Context: The majority of patients with hypoparathyroidism (HypoPT) are women. It is not known whether the presence of hypoparathyroidism influences the pregnancy outcomes. Sweden has excellent conditions for research in this area, with high-quality population-based registers covering essentially all inpatient care and birth records. In this study, data were linked from the Swedish National Patient Register and Swedish Medical Birth Register to examine the potential influence of maternal hypoPT on the number of childbirths and various pregnancy outcomes.
Results: There was no significant difference in mean age at delivery for women with HypoPT (32 (SD, 5.2)) years and controls (32.5 (5.0)). There were significantly more women with HypoPT who smoked at baseline (p= 0.007) and within 3 months of pregnancy (p=0.022) compared to controls. Significantly more women with HypoPT had part time work or were not working during pregnancy compared to controls (p = 0.002). The mean number of infants per woman was 0.30 (SD, 0.62) in the HypoPT group and 0.33 (SD, 0.60) in the control group (p=0.644). Compared with the control group, the risk of elective cesarean section was higher in the HypoPT group (p=0.002). However, there was no difference in the proportion of women undergoing an acute cesarean section between cases and controls (p=0.754). The mean pregnancy duration in women with HypoPT was 38.87 (2.11) weeks compared to 39.23 (2.04) weeks for the controls (p= 0.001). Infants born to mothers with HypoPT were significantly shorter (p=0.016), but no difference was seen in weight or head circumference compared to infants born to controls. No difference was observed in prevalence of small- or large-for gestational age compared to controls. There were no differences between groups with respect to infant sex or Apgar scores at 1, 5 and 10 min, congenital malformations or stillbirth. There was furthermore no difference in pain medication use by mothers during delivery between the groups (p=0,733).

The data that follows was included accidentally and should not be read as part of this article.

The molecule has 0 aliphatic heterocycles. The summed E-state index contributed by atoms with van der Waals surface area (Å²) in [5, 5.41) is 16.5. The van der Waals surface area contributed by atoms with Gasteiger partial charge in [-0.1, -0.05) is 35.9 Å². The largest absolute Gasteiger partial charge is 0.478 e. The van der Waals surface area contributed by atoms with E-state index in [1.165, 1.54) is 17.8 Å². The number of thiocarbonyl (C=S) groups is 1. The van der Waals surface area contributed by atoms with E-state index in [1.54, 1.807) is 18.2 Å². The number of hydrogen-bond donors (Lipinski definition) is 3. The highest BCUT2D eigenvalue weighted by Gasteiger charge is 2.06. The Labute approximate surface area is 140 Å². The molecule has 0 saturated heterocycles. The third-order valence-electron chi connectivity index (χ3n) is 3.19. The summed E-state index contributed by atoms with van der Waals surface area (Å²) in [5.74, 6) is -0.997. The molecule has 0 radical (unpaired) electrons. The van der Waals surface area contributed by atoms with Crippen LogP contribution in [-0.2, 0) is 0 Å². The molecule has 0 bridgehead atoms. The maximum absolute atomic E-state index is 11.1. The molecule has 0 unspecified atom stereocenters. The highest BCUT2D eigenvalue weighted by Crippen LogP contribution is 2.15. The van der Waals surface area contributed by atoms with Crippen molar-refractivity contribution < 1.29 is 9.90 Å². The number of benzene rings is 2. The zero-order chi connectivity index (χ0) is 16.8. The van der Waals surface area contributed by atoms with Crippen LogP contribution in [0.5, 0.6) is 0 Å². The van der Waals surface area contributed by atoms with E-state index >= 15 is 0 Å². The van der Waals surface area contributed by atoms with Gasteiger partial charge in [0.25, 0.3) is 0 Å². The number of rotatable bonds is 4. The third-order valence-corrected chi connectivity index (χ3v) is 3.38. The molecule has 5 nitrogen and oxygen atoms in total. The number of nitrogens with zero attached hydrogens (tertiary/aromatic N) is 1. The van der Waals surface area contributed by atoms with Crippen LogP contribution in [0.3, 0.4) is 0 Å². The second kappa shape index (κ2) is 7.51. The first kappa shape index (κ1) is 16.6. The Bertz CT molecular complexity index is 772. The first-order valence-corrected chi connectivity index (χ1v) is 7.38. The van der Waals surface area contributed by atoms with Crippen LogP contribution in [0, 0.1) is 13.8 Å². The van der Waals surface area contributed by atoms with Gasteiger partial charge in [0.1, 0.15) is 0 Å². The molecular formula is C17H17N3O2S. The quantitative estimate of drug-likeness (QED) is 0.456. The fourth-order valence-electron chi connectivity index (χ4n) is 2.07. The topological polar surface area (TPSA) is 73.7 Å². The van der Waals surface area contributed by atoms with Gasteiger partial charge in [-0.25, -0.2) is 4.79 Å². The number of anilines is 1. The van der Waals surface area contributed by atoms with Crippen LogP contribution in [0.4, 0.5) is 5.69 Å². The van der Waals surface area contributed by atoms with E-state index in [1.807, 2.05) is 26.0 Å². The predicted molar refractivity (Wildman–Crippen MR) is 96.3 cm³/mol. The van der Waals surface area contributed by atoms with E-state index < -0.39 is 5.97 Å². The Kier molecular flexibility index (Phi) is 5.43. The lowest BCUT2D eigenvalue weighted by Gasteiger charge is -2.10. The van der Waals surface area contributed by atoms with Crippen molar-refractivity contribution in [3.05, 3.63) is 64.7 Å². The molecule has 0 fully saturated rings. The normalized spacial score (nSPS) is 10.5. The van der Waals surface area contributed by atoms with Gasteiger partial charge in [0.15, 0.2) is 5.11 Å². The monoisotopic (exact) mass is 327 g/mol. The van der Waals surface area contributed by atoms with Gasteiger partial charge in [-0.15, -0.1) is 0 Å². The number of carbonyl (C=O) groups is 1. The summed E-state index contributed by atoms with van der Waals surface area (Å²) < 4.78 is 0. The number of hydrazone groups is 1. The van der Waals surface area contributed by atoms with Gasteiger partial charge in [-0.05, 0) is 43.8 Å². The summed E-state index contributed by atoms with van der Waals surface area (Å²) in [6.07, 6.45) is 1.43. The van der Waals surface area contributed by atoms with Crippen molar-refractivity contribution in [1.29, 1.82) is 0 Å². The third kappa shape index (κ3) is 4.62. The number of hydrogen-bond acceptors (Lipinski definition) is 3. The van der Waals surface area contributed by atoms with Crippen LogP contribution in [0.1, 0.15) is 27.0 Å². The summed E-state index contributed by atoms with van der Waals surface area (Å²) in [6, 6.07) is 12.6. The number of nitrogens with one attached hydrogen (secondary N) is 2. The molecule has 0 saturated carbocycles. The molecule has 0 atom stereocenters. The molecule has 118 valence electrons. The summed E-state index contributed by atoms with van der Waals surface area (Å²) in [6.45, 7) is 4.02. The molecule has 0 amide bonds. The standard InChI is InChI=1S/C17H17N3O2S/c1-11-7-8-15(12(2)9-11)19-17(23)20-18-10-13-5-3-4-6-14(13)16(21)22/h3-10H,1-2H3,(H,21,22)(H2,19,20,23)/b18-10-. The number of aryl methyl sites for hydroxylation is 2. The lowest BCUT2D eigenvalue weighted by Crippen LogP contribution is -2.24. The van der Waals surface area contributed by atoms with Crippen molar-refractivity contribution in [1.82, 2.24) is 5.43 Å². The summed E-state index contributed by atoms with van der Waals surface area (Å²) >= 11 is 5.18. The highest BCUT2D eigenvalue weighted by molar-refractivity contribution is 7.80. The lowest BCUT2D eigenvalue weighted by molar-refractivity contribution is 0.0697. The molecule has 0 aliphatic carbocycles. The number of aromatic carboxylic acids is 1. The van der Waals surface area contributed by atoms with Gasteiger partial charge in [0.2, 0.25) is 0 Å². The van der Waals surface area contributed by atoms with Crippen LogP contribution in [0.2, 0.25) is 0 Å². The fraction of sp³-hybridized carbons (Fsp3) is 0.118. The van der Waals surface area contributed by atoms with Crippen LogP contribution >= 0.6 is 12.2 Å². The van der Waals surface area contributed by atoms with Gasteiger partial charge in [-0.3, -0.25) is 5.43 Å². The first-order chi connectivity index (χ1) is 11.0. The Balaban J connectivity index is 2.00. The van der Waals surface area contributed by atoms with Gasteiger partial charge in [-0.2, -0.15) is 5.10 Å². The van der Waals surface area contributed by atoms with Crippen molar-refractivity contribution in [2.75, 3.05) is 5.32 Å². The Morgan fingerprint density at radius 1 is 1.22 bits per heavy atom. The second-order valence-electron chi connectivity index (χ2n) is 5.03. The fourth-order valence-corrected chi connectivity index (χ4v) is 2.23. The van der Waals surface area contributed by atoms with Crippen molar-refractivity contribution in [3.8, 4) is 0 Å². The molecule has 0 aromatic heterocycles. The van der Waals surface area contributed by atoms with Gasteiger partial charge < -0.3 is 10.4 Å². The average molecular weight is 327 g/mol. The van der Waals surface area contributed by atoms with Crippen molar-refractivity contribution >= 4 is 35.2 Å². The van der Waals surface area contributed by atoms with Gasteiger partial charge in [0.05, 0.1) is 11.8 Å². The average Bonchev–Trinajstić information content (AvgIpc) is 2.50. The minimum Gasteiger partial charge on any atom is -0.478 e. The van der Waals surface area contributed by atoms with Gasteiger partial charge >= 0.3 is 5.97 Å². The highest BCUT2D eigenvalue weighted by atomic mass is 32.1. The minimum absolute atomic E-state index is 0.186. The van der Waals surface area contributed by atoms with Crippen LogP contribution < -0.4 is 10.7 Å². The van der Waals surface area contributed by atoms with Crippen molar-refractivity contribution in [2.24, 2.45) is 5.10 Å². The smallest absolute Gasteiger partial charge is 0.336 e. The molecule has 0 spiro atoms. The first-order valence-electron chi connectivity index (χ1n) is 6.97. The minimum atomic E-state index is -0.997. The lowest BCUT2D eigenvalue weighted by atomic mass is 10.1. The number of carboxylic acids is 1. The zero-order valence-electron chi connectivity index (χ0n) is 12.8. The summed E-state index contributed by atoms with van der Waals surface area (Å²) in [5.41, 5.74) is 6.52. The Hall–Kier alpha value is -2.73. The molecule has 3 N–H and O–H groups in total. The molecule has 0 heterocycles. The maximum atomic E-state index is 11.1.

Conclusion: The majority of women with HypoPT had normal pregnancy outcomes, and the overall risks must be considered to be low. Still, our findings are of importance for antenatal counseling in women with HypoPT as their risk for elective cesarean section was significantly higher compared with controls. Their children were shorter and the higher rate of smoking among HypoPT women may be an additional risk factor.